The physical and mental health status of women providing care to adult relatives with developmental disabilities was compared with that of the general female population in the United States. There were no differences on physical health across four age groups. However, the mental health of midlife caregivers (45—54 years of age) and older caregivers (older than 65 years) was worse than national norms. This may be associated with two key periods: transitions to adulthood of individuals with disabilities and transitions when aging caregivers are no longer able to provide care. Greater unmet needs for services contributed to poorer mental health. Poorer access to health care also contributed to poorer mental and physical health. Unmet needs for services and out-of-pocket disability-related expenses appeared to pose difficulties for working age caregivers in affording the financial costs of health care for themselves.
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Sheppard, L., & Unsworth, C. (2010). Developing skills in everyday activities and self-determination in adolescents with intellectual and developmental disabilities. Remedial and Special Education,32(5), 393-405. doi: 10.1177/0741932510362223
Autonomous functioning, an essential characteristic of self-determined people, has been categorized behaviorally according to everyday activities in Self & Family Care (SFC), Life Management (LM), Recreation/Leisure (RL), and Social/Vocational (SV) skills. The effectiveness of a short-term (8–10 weeks) educational residential program to improve skills in these categories of everyday activities in adolescents with intellectual and developmental disabilities was examined, and the effect on participant self-determination was also measured. Results from this single-group, quasi-experimental research with three data collection points (n = 31 from five cohorts over an 18-month period) found that participants’ skills in SFC/LM and RL had improved significantly with large effect sizes at postprogram and 3-month follow-up. Skills needed for SV activities did not show the same level of improvement, but participant-rated self-determination scores (as measured by the AIR Self-Determination Scales) improved significantly with small effect size at postprogram and moderate effect size at follow-up.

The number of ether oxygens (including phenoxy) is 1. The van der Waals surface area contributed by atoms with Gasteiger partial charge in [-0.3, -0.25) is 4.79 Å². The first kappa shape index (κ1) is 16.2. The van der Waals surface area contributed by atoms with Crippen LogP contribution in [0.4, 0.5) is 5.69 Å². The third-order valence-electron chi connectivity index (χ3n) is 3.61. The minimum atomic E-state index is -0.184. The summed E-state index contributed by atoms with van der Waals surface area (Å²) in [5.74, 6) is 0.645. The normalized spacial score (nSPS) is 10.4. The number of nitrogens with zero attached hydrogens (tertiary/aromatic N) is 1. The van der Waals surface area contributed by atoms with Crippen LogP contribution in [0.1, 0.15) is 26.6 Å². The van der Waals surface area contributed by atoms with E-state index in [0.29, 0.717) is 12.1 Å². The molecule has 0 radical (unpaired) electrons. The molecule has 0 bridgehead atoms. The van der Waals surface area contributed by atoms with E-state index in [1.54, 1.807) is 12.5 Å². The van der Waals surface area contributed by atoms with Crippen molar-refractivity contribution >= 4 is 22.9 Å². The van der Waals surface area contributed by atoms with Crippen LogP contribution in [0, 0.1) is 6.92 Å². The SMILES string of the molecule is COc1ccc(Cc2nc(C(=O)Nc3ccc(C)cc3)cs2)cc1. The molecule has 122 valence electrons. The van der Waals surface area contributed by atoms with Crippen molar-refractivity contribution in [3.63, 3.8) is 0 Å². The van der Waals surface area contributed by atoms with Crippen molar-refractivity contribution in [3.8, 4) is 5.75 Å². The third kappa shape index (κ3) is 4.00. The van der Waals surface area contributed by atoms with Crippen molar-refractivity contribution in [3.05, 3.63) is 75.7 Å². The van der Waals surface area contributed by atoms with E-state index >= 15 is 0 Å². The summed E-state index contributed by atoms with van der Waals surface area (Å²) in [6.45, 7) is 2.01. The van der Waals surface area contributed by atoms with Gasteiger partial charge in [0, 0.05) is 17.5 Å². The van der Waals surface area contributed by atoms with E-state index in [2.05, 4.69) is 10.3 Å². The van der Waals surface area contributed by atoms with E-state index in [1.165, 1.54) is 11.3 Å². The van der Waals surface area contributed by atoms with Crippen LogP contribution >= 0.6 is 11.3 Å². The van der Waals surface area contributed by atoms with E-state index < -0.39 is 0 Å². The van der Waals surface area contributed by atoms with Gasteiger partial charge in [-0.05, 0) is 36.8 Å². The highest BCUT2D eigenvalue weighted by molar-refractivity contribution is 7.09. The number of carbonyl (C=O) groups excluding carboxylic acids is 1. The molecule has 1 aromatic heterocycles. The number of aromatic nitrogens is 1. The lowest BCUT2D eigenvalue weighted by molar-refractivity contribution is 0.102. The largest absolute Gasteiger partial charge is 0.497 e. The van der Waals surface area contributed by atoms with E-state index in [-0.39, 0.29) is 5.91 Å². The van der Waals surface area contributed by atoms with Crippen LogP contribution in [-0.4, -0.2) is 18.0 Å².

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Rose, J., Perks, J., Fidan, M., & Hurst, M. (2010). Assessing motivation for work in people with developmental disabilities. Journal of Intellectual Disabilities, 14(2), 147-155. doi: 10.1177/1744629510382067
Factors that might influence motivation for work have been neglected in previous investigations in the process of people with intellectual disabilities finding employment. This article describes the development of The Work Readiness Scale which was largely adapted from The Readiness to Change Questionnaire.
A structured interview was conducted with 69 participants who had developmental and intellectual disabilities while at the supported employment agency or vocational training centre in a large city in England. A subgroup of 43 individuals completed the questionnaire again about two weeks later. A member of staff who knew the person well was asked to independently rate the motivational level of the individual. The questionnaire seems to have reasonable psychometric properties and may have utility in assessing individuals for work and designing appropriate training to find work.
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Schaaf, R., Toth-Cohen, S., Johnson, S., Outten, G., & Benevides, T. (2011). The everyday routines of families of children with autism examining the impact of sensory processing difficulties on the family.Autism, 15(3), 373-389. doi: 10.1177/1362361310386505